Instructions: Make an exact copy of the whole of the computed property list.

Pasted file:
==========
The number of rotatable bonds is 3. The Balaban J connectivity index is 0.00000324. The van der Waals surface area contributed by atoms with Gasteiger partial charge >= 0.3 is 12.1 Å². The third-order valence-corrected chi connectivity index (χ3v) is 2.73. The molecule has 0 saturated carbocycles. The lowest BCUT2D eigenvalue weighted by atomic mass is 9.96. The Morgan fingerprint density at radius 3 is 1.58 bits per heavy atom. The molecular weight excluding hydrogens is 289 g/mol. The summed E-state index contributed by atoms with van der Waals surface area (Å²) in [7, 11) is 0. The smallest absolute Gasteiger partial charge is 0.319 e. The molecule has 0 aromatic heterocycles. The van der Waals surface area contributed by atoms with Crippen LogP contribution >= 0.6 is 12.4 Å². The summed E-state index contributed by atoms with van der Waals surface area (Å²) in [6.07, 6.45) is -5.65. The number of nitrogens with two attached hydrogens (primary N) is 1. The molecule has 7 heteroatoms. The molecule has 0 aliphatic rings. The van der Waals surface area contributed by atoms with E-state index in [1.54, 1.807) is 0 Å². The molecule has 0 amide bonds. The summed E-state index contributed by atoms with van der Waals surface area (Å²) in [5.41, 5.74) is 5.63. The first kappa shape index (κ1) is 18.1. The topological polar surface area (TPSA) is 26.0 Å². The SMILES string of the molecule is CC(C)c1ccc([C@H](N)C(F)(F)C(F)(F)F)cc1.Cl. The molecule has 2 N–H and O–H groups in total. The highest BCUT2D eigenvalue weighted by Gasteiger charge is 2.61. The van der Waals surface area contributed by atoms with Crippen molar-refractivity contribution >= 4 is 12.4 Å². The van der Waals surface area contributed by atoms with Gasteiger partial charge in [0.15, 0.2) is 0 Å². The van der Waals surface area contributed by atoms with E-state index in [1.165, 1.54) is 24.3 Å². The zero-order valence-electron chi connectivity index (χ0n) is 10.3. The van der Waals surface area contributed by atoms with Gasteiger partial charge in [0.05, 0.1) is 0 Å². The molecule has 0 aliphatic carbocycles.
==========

The number of rotatable bonds is 3. The Balaban J connectivity index is 0.00000324. The van der Waals surface area contributed by atoms with Gasteiger partial charge >= 0.3 is 12.1 Å². The third-order valence-corrected chi connectivity index (χ3v) is 2.73. The molecule has 0 saturated carbocycles. The lowest BCUT2D eigenvalue weighted by atomic mass is 9.96. The Morgan fingerprint density at radius 3 is 1.58 bits per heavy atom. The molecular weight excluding hydrogens is 289 g/mol. The summed E-state index contributed by atoms with van der Waals surface area (Å²) in [7, 11) is 0. The smallest absolute Gasteiger partial charge is 0.319 e. The molecule has 0 aromatic heterocycles. The van der Waals surface area contributed by atoms with Crippen LogP contribution >= 0.6 is 12.4 Å². The summed E-state index contributed by atoms with van der Waals surface area (Å²) in [6.07, 6.45) is -5.65. The number of nitrogens with two attached hydrogens (primary N) is 1. The molecule has 7 heteroatoms. The molecule has 0 aliphatic rings. The van der Waals surface area contributed by atoms with E-state index in [1.54, 1.807) is 0 Å². The molecule has 0 amide bonds. The summed E-state index contributed by atoms with van der Waals surface area (Å²) in [5.41, 5.74) is 5.63. The first kappa shape index (κ1) is 18.1. The topological polar surface area (TPSA) is 26.0 Å². The SMILES string of the molecule is CC(C)c1ccc([C@H](N)C(F)(F)C(F)(F)F)cc1.Cl. The molecule has 2 N–H and O–H groups in total. The highest BCUT2D eigenvalue weighted by Gasteiger charge is 2.61. The van der Waals surface area contributed by atoms with Crippen molar-refractivity contribution >= 4 is 12.4 Å². The van der Waals surface area contributed by atoms with Gasteiger partial charge in [0.15, 0.2) is 0 Å². The van der Waals surface area contributed by atoms with E-state index in [1.165, 1.54) is 24.3 Å². The zero-order valence-electron chi connectivity index (χ0n) is 10.3. The van der Waals surface area contributed by atoms with Gasteiger partial charge in [0.05, 0.1) is 0 Å². The molecule has 0 aliphatic carbocycles.